Brooklyn Boro

Kaufman’s Brooklyn: Eight photos from the ‘Variety’ collection

September 29, 2020 Phil Kaufman
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My father, Irving Kaufman (1910 – 1982), was a professional photographer who started in Brooklyn in the mid 1930s working for the Brooklyn Daily Eagle. He captured thousands of images of Brooklyn through the 1950s. I have recently digitized a great many of them. My father’s profile can be found here.

This week’s theme:

I’ve been displaying a lot of pictures each week for the past couple of months. This week will be no exception. But many weeks have not had much variety. Last week is certainly the best example of that: over 40 portraits of women, mostly from the same time period and with a similar look. (I hope you found interesting variety in the subtleties of their faces, bearings, expressions; that was my intent.)

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This week I will add variety to the quantity. Rather than a single theme for the week, I have a number of different categories, usually just one per day, but sometimes even some variation within a day. I hope the variety will add to the spice of life for you this week.

Today’s photos:

Let’s call today’s display “Peace and Quiet.” The “peace” refers to a couple of groups working for literal peace: peace on earth. The “quiet” refers to several more scenes of quiet (also peaceful, in the metaphorical sense) streets. I’ve always loved my father’s images of streets that are calm and virtually empty. I showed 14 of them back in our first post in April. Here are a few more.

Jane Addams Square: Women’s Int’l League for Peace and Freedom, 9/6/60

Jane Addams was a social activist in the late 19th and early 20th century. She was first known for her work in the settlement house movement in Chicago. She was also active in the women’s suffrage movement and was a co-founder of the American Civil Liberties Union.

With all that, she dedicated great energy and time to the international women’s movement for peace, starting before the turn of the century. In 1919 she became the first president of the Women’s International League for Peace and Freedom. Her work earned her the 1931 Nobel Peace Prize. She was the first American woman to receive it. Here we see the 1960 leaders of the League who had arranged to briefly re-name Times Square in her honor.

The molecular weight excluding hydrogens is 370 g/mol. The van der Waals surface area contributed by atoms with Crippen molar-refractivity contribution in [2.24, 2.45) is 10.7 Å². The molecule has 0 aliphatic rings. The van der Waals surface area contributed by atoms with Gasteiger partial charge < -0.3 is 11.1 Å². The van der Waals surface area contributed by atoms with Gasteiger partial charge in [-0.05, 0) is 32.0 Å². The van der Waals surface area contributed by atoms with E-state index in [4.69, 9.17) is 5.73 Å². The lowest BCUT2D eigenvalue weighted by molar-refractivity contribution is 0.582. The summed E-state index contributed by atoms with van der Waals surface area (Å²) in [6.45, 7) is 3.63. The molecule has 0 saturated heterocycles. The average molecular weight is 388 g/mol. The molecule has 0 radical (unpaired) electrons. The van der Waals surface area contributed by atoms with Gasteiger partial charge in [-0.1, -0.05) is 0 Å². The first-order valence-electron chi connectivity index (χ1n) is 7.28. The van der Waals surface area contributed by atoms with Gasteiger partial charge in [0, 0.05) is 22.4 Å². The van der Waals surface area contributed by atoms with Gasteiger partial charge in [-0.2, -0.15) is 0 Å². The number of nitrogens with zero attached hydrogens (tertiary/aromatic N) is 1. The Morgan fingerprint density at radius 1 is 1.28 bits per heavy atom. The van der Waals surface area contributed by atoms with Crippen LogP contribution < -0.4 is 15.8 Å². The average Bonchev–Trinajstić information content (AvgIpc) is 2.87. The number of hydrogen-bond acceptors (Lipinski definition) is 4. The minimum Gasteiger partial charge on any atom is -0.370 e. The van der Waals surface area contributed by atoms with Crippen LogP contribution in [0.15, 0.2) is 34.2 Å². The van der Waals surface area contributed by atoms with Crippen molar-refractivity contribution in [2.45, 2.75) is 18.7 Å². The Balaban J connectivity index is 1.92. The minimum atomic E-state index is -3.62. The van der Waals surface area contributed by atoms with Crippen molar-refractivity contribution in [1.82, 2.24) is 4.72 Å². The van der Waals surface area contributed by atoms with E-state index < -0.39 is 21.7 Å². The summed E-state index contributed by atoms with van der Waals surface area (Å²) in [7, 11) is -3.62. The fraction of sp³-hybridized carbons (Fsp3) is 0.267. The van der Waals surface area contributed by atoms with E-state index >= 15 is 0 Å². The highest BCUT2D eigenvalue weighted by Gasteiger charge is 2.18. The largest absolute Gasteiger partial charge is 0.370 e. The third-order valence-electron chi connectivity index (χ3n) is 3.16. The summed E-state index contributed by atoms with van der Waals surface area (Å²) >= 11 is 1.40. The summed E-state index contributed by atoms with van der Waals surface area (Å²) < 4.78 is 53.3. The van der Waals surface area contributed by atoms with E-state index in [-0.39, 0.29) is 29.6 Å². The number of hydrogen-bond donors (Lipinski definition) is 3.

Pre-war peace group: Women work for peace, 1937

In the late 1930s, as war could be seen approaching in Europe, a number of Americans, dissatisfied and disillusioned from World War I, worked to prevent the United States from being drawn into another war. These efforts diminished as the European situation became clearer and FDR had general (not complete) support in providing aid to Britain in 1940 and ’41. Of course, the attack on Pearl Harbor on December 7, 1941, removed any serious reluctance to join the fight.

But in the mid- and late ’30s, many idealistic and patriotic groups sincerely felt that war could and should be resisted. This group from the National Council of Jewish Women combined with representatives from other religious groups and peace activists to sponsor a “Forum for Peace in World Affairs.” It was held on February 23, 1937 at the Brooklyn Academy of Music, and included lectures, discussions and music in both a morning and an afternoon session.


Often bustling but quiet here: Surf Avenue & W. 37 Street, Coney Island, undated

The entrance to Sea Gate, longtime beach retreat for the rich and famous.


Landmark and crossroads: Grand Army Plaza, undated

This spot may never have been this empty again since whenever my father caught it like this.


Calm scenes, unidentified, undated

I have only black and white evidence that these quiet scenes once existed, but I have no information about exactly where they are or when these were taken. Just look, take a deep breath, and enjoy the peace and quiet.

An index of Kaufman’s Brooklyn posts may be found here.

Irving Kaufman’s profile may be found here.

I invite you to submit comments, memories, images of Brooklyn, and especially any additional background information you can supply about the photos posted here to [email protected]. I’d also be glad to supply information about buying prints of any of the images seen here. Many of my father’s images are also available for viewing and purchase at All prints purchased will be the product of professional scanning and editing.

Weekly collections 22 and 23: Photos from the ‘Variety’ collection

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